Favorite thing: The town of SEDONA was named for the wife of T. Carl Schnebly, who came to this area when there were only five other families. One of these families was headed by his brother, who later became a local schoolteacher. Carl and his wife, Sedona, built a wooden home that was the only one in this area large enough to accommodate visitors. Many guests always stayed at the Schneblys' home. Sedona, the town, got its name when the Schnebly family was living in its wooden house on the site of what is now Los Abrigados Resort. When Carl wanted to establish a post office, he submitted two names to the government - Schnebly Station and Oak Creek Crossing. Both were deemed too long for a cancellation stamp. Carl's brother suggested the post office be named after Sedona and Carl liked the idea of naming this community after the woman he loved.
The Rocks in Red Rock Country are very old. The ones we are looking at are probably about 275 million years old. When you are looking at those rocks, you are also looking at the sediment deposition, layer from layer, millions of years back!
There are about four period layers of the rocks in Sedona. At the bottom is the Paleozoic period, then the Mesozoic Period; followed by the Cenozoic Period and the Era Period.
Each layer of the rocks in Sedona was deposited in its own geologic era. Some layers were deposited in shallow areas, some in river deltas and flood plains. Some of those red rocks' layers were hardened sand dunes!
Get a cake and cut it. At the bottom of the cake is chocolate. In Sedona, the bottom of the rock is actually formed during the Paleozoic period. During this era, fishes dominated the oceans and plants and amphibians wer just starting to live on land.
During the Paleozoic Period, these were formed: the redwall limestone. You will find this at the very bottom. Then sandstone. Then Watahomigi formation, etc.
At this era, T. Rex had not even evolved yet.
When we go visit Sedona, we are actually visiting and looking at a formation of the rocks that stood in time - about 275 million years old!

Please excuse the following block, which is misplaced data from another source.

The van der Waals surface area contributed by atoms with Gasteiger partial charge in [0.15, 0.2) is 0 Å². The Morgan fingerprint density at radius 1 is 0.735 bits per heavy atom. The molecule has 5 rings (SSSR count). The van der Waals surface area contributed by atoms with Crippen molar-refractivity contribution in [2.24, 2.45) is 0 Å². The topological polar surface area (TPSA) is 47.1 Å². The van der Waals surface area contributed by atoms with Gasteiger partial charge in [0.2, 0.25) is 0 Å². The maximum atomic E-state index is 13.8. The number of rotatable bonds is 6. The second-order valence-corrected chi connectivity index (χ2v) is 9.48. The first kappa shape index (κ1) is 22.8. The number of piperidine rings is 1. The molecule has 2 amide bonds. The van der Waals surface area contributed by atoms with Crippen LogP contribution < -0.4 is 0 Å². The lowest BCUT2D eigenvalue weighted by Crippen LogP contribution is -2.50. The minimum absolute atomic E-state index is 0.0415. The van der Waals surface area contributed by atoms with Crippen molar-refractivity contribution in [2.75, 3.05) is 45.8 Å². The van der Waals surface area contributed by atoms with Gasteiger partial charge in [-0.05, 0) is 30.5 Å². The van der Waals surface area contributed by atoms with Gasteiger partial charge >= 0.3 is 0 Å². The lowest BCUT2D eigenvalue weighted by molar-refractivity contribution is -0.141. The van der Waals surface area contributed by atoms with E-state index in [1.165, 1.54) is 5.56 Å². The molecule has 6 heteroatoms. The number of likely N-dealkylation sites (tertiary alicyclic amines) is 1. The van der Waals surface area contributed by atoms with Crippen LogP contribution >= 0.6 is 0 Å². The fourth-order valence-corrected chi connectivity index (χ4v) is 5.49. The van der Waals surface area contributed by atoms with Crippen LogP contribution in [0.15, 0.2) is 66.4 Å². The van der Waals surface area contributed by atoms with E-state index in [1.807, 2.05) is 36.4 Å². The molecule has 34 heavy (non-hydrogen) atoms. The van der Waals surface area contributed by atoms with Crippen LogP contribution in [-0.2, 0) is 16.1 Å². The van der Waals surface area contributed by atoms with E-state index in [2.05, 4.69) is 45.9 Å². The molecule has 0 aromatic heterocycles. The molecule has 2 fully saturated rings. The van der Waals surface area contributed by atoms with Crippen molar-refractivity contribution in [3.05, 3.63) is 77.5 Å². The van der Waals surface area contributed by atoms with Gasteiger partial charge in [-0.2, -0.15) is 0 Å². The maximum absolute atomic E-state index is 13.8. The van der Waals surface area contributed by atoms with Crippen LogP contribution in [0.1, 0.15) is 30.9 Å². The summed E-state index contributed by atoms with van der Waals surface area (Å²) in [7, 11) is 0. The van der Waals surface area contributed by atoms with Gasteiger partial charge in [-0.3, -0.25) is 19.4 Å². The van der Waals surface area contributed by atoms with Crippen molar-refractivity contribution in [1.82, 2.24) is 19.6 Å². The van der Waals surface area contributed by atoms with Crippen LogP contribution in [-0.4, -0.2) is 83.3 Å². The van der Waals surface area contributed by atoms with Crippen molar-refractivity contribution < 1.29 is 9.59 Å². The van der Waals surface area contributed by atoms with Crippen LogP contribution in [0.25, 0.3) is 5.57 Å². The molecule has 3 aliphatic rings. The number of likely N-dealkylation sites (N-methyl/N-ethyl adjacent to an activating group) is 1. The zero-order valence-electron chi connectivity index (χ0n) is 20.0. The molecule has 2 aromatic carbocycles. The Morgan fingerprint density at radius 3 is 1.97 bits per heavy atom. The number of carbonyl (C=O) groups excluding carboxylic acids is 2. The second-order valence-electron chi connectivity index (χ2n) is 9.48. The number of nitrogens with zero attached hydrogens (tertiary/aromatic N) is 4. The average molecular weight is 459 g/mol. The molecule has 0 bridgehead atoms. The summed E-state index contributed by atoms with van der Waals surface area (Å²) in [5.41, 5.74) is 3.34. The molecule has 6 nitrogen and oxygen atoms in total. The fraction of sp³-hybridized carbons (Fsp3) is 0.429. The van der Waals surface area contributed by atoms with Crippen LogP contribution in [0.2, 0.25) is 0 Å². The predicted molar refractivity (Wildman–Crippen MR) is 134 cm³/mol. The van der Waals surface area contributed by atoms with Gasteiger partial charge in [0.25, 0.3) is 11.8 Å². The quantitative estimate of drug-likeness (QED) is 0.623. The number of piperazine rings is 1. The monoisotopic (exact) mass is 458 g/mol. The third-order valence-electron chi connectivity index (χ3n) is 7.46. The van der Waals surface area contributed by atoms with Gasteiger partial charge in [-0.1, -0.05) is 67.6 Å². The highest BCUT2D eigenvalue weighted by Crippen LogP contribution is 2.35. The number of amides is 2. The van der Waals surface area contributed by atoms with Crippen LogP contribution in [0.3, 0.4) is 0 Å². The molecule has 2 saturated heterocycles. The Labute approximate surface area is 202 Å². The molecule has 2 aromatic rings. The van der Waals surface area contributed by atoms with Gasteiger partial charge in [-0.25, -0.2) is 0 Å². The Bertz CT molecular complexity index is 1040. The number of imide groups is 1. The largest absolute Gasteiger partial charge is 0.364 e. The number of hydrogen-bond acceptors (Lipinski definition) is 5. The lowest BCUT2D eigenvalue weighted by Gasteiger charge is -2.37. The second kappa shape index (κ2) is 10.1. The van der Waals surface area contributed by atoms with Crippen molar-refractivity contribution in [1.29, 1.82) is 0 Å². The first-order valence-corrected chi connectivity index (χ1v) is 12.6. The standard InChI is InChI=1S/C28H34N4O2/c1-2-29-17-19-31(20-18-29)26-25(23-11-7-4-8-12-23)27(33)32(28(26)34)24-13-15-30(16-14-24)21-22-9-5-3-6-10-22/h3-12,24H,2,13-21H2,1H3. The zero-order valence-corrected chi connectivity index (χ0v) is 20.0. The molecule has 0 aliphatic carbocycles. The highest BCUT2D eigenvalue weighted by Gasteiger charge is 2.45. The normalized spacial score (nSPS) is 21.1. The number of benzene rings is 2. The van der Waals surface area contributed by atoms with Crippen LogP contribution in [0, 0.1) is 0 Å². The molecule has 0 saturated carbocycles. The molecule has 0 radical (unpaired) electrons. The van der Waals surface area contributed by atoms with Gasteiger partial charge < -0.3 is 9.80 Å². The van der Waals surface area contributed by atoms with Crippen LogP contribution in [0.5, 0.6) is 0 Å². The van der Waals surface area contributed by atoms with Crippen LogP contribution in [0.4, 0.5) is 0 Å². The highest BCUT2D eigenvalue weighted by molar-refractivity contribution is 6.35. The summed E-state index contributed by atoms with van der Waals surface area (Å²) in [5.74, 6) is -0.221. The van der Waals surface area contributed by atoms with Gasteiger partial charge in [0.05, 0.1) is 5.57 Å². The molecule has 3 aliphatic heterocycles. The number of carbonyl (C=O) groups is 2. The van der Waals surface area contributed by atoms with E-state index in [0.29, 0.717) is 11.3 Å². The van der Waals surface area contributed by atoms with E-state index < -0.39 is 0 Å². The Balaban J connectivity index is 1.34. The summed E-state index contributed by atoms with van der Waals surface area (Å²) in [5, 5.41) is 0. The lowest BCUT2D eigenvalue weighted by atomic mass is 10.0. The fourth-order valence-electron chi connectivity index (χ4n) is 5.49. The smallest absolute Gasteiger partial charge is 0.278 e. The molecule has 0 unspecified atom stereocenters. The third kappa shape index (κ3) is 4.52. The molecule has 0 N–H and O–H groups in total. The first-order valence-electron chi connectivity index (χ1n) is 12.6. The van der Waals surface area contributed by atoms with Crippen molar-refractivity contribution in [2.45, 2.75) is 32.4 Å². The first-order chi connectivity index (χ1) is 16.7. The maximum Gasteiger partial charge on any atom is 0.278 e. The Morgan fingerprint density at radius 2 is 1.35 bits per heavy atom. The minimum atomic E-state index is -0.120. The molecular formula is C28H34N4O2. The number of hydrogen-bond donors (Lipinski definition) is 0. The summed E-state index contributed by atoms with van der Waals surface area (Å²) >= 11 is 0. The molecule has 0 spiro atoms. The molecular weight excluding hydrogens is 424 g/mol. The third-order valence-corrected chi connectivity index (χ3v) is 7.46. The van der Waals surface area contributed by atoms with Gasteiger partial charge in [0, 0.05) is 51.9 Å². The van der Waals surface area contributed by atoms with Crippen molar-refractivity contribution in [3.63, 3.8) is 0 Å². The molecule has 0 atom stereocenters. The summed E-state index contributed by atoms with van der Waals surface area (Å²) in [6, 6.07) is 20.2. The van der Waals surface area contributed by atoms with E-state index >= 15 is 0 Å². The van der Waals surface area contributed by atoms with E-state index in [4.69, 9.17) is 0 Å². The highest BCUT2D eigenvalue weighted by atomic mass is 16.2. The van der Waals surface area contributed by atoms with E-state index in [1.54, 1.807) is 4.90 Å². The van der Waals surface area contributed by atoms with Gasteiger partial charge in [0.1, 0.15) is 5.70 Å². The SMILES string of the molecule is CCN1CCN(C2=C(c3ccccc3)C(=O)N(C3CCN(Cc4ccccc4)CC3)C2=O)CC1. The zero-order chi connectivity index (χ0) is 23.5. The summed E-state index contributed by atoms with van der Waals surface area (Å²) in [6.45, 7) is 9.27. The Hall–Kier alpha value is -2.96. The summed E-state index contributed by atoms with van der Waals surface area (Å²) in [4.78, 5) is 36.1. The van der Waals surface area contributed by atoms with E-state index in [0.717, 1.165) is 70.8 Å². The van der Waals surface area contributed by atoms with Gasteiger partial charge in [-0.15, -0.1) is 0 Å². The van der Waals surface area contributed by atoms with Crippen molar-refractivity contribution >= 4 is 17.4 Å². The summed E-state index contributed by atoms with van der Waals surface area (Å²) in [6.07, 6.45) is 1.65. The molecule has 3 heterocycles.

The paleo-Indians came to Sedona 8000 years ago through the natural land bridges which connected North America to Ancient Asia - this is the currently accepted theory.
In 700 AD, the Hohokam Indians arrived and introduced irrigation to the area. You also hear of the Hohokams in the Greater Phoenix area, but they mysteriously disappeared.
Then, the Sinaguan Indians arrived and you still see the reconstructed remnants of their abodes at the Tuzigoot Monument. Can you guess what Sinagua means? Sin Agua --- No Water, meaning that these farmers relied only on rain for water! But there was a volcanic eruption in 1066 which created the Sunset Crater and led to the demise of the Sinaguans in the area.
But as with any volcanic soil, the ground becomes fertile and another group of Indians arrived called the Anasazi or "ancient ones" - and they built the multi-storied pueblos that you can still see today...
The first settler in this area was J.J. Thompson who, under the 1862 Homestead Act, took "squatters" rights to land across from what today is the Indian Gardens store. He found the Indians's deserted gardens and a great natural spring so he built a cabin and called it Indian Gardens.
Others followed Thompson, building their own cabins and raising horses and cattle. One of these men was a farmer named Frank Pendley who is credited with engineering an innovative irrigation system, and it's still used at Slide Rock State Park (site of his early homestead!)
Fondest memory: Then, in about 1876, Beaver Head Stage Station was built 12 miles south of what we now know as Sedona. Once the stage station was established, the population of this area grew and grew.
Today, Sedona seems larger than it really is because of the vast numbers of tourist who visit each year. But, no matter how crowded it is, the natural beauty of Sedona and the surrounding area rises above all the commotion.